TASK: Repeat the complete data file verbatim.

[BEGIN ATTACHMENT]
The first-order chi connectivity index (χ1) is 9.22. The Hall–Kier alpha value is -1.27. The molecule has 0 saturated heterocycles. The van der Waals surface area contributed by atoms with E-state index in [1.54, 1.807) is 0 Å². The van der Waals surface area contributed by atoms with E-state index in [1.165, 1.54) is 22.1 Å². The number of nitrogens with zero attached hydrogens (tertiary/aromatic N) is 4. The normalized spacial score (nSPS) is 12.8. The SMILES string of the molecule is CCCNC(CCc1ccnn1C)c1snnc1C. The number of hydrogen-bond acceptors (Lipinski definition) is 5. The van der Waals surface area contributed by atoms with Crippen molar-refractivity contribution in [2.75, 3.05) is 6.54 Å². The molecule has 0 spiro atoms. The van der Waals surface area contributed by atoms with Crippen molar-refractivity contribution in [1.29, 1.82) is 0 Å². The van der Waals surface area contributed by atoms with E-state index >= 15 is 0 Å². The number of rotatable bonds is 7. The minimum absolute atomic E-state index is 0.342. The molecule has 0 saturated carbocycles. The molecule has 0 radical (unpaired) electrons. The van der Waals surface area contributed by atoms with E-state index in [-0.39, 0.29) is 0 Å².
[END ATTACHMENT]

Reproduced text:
The first-order chi connectivity index (χ1) is 9.22. The Hall–Kier alpha value is -1.27. The molecule has 0 saturated heterocycles. The van der Waals surface area contributed by atoms with E-state index in [1.54, 1.807) is 0 Å². The van der Waals surface area contributed by atoms with E-state index in [1.165, 1.54) is 22.1 Å². The number of nitrogens with zero attached hydrogens (tertiary/aromatic N) is 4. The normalized spacial score (nSPS) is 12.8. The SMILES string of the molecule is CCCNC(CCc1ccnn1C)c1snnc1C. The number of hydrogen-bond acceptors (Lipinski definition) is 5. The van der Waals surface area contributed by atoms with Crippen molar-refractivity contribution in [2.75, 3.05) is 6.54 Å². The molecule has 0 spiro atoms. The van der Waals surface area contributed by atoms with Crippen molar-refractivity contribution in [1.29, 1.82) is 0 Å². The van der Waals surface area contributed by atoms with E-state index >= 15 is 0 Å². The number of rotatable bonds is 7. The minimum absolute atomic E-state index is 0.342. The molecule has 0 saturated carbocycles. The molecule has 0 radical (unpaired) electrons. The van der Waals surface area contributed by atoms with E-state index in [-0.39, 0.29) is 0 Å².